Convenience as a Service (“CaaS”)

Convenience as a Service (“CaaS”)

We recently published an article entitled “The Now Economy and Workplace Implications“. Sticking with this theme and on the heels of Walmart’s latest salvo in the “Walmart vs. Amazon Food Delivery War”, we have published a list of food delivery services. We also share our thoughts as to how this game may play out – particularly for Walmart and Amazon. (Hint: we favor Amazon.)

Food Delivery Services

There are two food delivery varieties. The first is the vertically-integrated approach offered by Amazon, Target and Walmart. The second is the “delivery-only” approach of firms such as Uber, Instacart and GrubHub. After the break we dive a bit deeper into the former model which of the two, is the more strategic approach and will ultimately boil down to Amazon and Walmart. Amazon Go will play a significant role (video after the break).

  • Walmart “Delivery Unlimited” (tkr: WMT): $98/year to shop for Walmart groceries online (or via the app), select a delivery time (no restrictions) and finito! Learn more here.
  • Target same day delivery (tkr: TGT): Shoppers may have 65,000 items delivered to their door in as soon as one hour. Learn more here.
  • Amazon PrimeNow (tkr: AMZN): Amazon’s $119/year direct competitor to Walmart’s Delivery Unlimited service. Learn more here.
  • Instacart (private): Instacart delivers food orders from participating retailers for $3.99 per order. Instacart charges $99 per year for its Express subscription. Learn more here.
  • Uber Eats (tkr: UBER): Uber charges a food delivery fee that varies based on the distance between the restaurant where the order was placed and the delivery point. Learn more here.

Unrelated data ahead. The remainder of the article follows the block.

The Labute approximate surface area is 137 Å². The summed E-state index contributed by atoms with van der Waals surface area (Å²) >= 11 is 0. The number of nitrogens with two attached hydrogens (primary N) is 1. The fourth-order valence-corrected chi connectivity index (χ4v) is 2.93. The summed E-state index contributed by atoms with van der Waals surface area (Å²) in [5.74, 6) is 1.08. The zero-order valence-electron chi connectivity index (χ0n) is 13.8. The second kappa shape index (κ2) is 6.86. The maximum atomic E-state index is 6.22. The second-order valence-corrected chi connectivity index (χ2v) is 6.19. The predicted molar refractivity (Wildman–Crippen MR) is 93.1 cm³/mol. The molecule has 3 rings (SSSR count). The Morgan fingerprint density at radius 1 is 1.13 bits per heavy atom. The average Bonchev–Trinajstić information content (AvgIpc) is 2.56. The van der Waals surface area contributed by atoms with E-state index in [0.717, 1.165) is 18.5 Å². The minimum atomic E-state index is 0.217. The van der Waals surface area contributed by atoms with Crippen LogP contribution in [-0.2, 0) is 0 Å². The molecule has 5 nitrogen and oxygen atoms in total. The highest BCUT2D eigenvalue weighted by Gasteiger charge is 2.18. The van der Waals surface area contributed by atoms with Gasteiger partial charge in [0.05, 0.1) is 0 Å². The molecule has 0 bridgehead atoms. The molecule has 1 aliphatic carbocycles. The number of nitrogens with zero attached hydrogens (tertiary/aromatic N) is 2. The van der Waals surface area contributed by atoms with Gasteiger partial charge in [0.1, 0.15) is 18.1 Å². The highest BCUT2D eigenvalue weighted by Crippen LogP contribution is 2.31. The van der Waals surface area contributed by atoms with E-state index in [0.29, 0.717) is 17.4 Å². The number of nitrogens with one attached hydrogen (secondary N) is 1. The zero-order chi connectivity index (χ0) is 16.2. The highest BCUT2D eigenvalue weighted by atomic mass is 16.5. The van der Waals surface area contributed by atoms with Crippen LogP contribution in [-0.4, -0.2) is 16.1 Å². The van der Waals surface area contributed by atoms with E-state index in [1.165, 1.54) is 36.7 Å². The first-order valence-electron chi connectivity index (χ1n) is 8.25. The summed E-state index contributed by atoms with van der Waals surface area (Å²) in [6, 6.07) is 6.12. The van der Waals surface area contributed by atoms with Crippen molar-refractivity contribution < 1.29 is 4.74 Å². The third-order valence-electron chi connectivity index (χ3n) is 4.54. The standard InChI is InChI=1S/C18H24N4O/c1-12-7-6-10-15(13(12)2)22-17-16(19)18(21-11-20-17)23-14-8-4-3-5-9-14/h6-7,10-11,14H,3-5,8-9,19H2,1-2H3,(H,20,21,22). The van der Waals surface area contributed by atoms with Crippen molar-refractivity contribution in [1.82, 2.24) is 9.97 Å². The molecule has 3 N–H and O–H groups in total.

• GrubHub (tkr: GRUB): food delivery service that competes with Uber Eats. Learn more here.

It Pays to Control Distribution

There are a number of other restaurant delivery services that compete with Uber Eats and GrubHub. However, the more interesting, differentiated and scalable business model is the one offered by Walmart, Amazon and Target where the respective company owns the inventory and controls the delivery experience. There is something to be said for vertical integration.

If the endgame is same day delivery of an enormous selection of goods (groceries and otherwise), only Walmart and Amazon have the scale to compete. Walmart is busy building out its e-commerce capability, this effort sees Walmart eCommerce CEO (and founder) Marc Lore consolidating power. Amazon meanwhile is building out its offline infrastructure through a combination of new distribution centers, acquisitions (Whole Foods & PillPack), and new retail brands such as Amazon Go (Amazon opened its second Amazon Go location in Manhattan last week on Park Ave).

Optimizing the “Omnichannel” Retail Experience. Amazon Go Holds the Key

The company that does the best job of optimizing and blending the physical retail experience with the eCommerce experience ought to win. Amazon Go holds the key. That key is Amazon Go’s proprietary checkout technology which enables shoppers to grab items from shelves and immediately leave the store. No checkout required. Items are charged to shoppers’ Amazon accounts when shoppers remove items from shelves. I don’t suspect that Amazon will license this technology to competitors. Walmart’s answer was to partner with Microsoft on a failed “scan and go” checkout process.